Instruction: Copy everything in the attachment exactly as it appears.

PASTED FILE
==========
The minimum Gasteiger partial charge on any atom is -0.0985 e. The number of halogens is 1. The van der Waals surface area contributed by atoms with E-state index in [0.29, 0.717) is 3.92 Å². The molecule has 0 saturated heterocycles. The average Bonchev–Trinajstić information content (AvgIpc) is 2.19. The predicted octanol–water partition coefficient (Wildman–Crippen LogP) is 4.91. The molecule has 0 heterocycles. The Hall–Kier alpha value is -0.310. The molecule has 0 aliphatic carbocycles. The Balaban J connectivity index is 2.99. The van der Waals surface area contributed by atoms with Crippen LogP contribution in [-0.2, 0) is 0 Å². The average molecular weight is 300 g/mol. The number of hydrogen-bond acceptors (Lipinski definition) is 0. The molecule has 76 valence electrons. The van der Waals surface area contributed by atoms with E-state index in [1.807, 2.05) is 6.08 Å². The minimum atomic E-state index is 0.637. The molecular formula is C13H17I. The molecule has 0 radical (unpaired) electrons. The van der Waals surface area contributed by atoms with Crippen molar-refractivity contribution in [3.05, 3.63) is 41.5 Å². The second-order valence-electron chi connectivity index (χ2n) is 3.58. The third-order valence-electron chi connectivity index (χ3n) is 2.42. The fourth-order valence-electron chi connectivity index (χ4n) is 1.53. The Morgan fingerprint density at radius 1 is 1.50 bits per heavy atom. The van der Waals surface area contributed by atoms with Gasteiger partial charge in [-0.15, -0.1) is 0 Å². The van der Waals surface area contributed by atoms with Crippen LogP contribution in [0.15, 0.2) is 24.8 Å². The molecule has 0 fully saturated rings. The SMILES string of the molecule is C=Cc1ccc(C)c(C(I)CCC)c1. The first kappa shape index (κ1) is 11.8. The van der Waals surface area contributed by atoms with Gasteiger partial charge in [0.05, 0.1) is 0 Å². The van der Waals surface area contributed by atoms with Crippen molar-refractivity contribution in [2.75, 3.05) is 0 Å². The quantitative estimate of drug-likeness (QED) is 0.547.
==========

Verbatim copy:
The minimum Gasteiger partial charge on any atom is -0.0985 e. The number of halogens is 1. The van der Waals surface area contributed by atoms with E-state index in [0.29, 0.717) is 3.92 Å². The molecule has 0 saturated heterocycles. The average Bonchev–Trinajstić information content (AvgIpc) is 2.19. The predicted octanol–water partition coefficient (Wildman–Crippen LogP) is 4.91. The molecule has 0 heterocycles. The Hall–Kier alpha value is -0.310. The molecule has 0 aliphatic carbocycles. The Balaban J connectivity index is 2.99. The van der Waals surface area contributed by atoms with Crippen LogP contribution in [-0.2, 0) is 0 Å². The average molecular weight is 300 g/mol. The number of hydrogen-bond acceptors (Lipinski definition) is 0. The molecule has 76 valence electrons. The van der Waals surface area contributed by atoms with E-state index in [1.807, 2.05) is 6.08 Å². The minimum atomic E-state index is 0.637. The molecular formula is C13H17I. The molecule has 0 radical (unpaired) electrons. The van der Waals surface area contributed by atoms with Crippen molar-refractivity contribution in [3.05, 3.63) is 41.5 Å². The second-order valence-electron chi connectivity index (χ2n) is 3.58. The third-order valence-electron chi connectivity index (χ3n) is 2.42. The fourth-order valence-electron chi connectivity index (χ4n) is 1.53. The Morgan fingerprint density at radius 1 is 1.50 bits per heavy atom. The van der Waals surface area contributed by atoms with Gasteiger partial charge in [-0.15, -0.1) is 0 Å². The van der Waals surface area contributed by atoms with Crippen LogP contribution in [0.15, 0.2) is 24.8 Å². The molecule has 0 fully saturated rings. The SMILES string of the molecule is C=Cc1ccc(C)c(C(I)CCC)c1. The first kappa shape index (κ1) is 11.8. The van der Waals surface area contributed by atoms with Gasteiger partial charge in [0.05, 0.1) is 0 Å². The van der Waals surface area contributed by atoms with Crippen molar-refractivity contribution in [2.75, 3.05) is 0 Å². The quantitative estimate of drug-likeness (QED) is 0.547.